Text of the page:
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Does music define us?

Gráinne writes about how different types of music has framed her thinking


Written by Grainne Hamill and posted in opinion


This is an opinion of a young person and does not necessarily reflect the opinion of SpunOut.ie. It is one person's experience and may be different for you. If you'd like to write something for SpunOut.ie please contact editor@spunout.ie.


"Different music represents different things to different people"

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In a culture so taken with mainstream media, which a hundred percent promotes specific artists because of their looks and many would say their ‘brainless’ music, with ‘meaningless’ messages; I thought why not take a look back on my own journey through the field of finding oneself, with the help of some good old classics.

And as many people’s truly touching stories start in childhood, so did mine.

Years ago, when I was full of youth and still stuck in the good old days of primary school I didn’t have much love for music, I listened to whatever was on the radio (which wasn’t much because my mother only tuned into the stations that had competitions on, which she won a fair amount of). There was only one thing I was certain of back then, and that was that I HATED Westlife; funny how only a few years later I was to fall in love with the biggest pop boy-band in the world, One Direction. 

Skipping on a few years, after my minor (more like major) fangirling days were coming to an end (still not over) I decided to start actually listening to some ‘real’ music. By ‘real’ music, I mean the old classic music, which comes under a genre that isn’t just ‘Pop’, the fact is I don’t believe that any music is more ‘real’ than another. Different music represents different things to different people.

Anyways, that is when I got into Reggae, Rock, anything other than the stuff you hear on iRadio or whatever pop station is in your area. That is when I met the hero, the legend, my soul mate born too soon Bob Marley. Which became the first true artist to make me connect with music on both a spiritual and physical level, both at the same time. Making my heart feel the waves of emotions that he sang with while also making me want to move my hips in rhythm to the beat (which I’ve learnt over time I’m not very good at).

And it was with that, I realised how much music does define us. I grew from not really caring about music to the person I am now, where music plays a massive role in my life. I can’t play any instrument. I mean I tried one too many times to learn the skill of playing music, but along with being tone-deaf, my hands couldn’t seem to understand all those chord things that others do. I went to guitar lessons, piano lessons, clarinet lessons; I was just dreadful. My mother to this day begs me to pick up an instrument, but thankfully even my best friend has told her I haven’t a chance at learning how to play. But, over time I’ve learnt you don’t really have to play an instrument to love music, to love singing, to love dancing (you don’t have to be a good dancer to dance), you just have to find the right genre, the right vibe for you.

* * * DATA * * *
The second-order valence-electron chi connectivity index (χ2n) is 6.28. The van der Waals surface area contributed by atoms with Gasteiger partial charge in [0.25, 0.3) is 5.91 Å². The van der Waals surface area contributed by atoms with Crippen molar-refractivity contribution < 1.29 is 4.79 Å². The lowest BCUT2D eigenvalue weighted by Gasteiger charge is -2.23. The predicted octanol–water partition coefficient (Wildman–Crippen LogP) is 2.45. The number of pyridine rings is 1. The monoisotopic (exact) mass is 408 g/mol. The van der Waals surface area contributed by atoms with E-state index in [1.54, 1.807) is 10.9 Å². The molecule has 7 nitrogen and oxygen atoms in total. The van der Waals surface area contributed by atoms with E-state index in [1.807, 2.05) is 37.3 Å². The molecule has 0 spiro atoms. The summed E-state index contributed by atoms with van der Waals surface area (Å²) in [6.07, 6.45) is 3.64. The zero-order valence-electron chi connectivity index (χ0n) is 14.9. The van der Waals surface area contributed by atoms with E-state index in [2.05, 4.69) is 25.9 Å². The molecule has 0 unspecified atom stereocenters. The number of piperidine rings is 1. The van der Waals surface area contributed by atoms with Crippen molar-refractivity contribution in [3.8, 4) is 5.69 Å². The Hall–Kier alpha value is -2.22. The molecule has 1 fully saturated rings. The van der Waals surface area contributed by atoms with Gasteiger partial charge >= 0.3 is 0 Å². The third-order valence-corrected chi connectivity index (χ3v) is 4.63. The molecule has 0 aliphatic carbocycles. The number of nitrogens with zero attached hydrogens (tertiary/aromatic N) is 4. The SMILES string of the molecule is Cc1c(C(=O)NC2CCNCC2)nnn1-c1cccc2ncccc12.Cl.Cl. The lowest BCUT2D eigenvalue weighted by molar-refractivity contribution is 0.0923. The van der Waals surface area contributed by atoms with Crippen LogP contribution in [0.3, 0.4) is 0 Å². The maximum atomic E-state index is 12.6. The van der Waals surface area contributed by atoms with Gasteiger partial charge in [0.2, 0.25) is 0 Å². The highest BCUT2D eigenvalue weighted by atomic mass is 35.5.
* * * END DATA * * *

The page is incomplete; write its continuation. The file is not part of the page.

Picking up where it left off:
I believe music to be something which unifies the entire world, it is the ‘universal language of mankind’. It is a revolution within itself and no revolution can survive without it. You name a period of time in history and there is a song, a musical melody somewhere in relation to that time. It is music itself that has brought me closer to certain individuals. It is a conversation starter, a friendship beginner and an eye opener for many things in life.  

As I have grown, so has my taste in music. We have matured together, yes I still have the times where I sit in my room listening to One Direction, and anyone who knows me knows my love for those five boys (yes five, never four). When I fell in love (or became obsessed) with those boys it was for a reason, it was completely right for who I was at that period of time in my life and even though their songs are just love songs with different melodies but all kind of similar, they still played a role for my growth, for who I am now.

I have gone full circle. My lifestyle comes down to my politics, my politics come down to my morals and my morals a lot of the time reflect much of the music I choose to listen to. It all joins up and makes me the person I am today. Without music where would I be? Without music where would you be? Is it truly a painkiller (“When music hits you, you feel no pain”)? Does it define who you are right now? Those are the questions to ask oneself, and don’t do what I used to do, don’t judge a song, an artist before you’ve given them the chance. 

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Published April 4th2016
Last updated July 23rd2018
Tags music
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